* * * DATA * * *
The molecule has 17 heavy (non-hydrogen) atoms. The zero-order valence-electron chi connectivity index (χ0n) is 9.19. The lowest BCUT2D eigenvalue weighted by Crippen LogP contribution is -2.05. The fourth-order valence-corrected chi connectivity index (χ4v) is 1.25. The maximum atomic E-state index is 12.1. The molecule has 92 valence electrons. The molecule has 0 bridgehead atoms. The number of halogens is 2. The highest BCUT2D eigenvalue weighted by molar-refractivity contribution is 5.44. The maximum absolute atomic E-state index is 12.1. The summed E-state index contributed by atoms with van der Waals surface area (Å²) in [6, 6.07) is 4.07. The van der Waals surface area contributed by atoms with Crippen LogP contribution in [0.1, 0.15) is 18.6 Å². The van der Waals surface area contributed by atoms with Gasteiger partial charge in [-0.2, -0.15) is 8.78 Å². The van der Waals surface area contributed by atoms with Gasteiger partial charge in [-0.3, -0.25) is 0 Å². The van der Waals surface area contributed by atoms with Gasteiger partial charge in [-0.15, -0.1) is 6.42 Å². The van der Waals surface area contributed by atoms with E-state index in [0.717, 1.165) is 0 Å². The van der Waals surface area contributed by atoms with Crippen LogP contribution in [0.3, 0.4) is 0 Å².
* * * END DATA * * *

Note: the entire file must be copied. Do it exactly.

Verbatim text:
The molecule has 17 heavy (non-hydrogen) atoms. The zero-order valence-electron chi connectivity index (χ0n) is 9.19. The lowest BCUT2D eigenvalue weighted by Crippen LogP contribution is -2.05. The fourth-order valence-corrected chi connectivity index (χ4v) is 1.25. The maximum atomic E-state index is 12.1. The molecule has 92 valence electrons. The molecule has 0 bridgehead atoms. The number of halogens is 2. The highest BCUT2D eigenvalue weighted by molar-refractivity contribution is 5.44. The maximum absolute atomic E-state index is 12.1. The summed E-state index contributed by atoms with van der Waals surface area (Å²) in [6, 6.07) is 4.07. The van der Waals surface area contributed by atoms with Crippen LogP contribution in [0.1, 0.15) is 18.6 Å². The van der Waals surface area contributed by atoms with Gasteiger partial charge in [-0.2, -0.15) is 8.78 Å². The van der Waals surface area contributed by atoms with Gasteiger partial charge in [-0.3, -0.25) is 0 Å². The van der Waals surface area contributed by atoms with Gasteiger partial charge in [-0.15, -0.1) is 6.42 Å². The van der Waals surface area contributed by atoms with E-state index in [0.717, 1.165) is 0 Å². The van der Waals surface area contributed by atoms with Crippen LogP contribution in [0.3, 0.4) is 0 Å².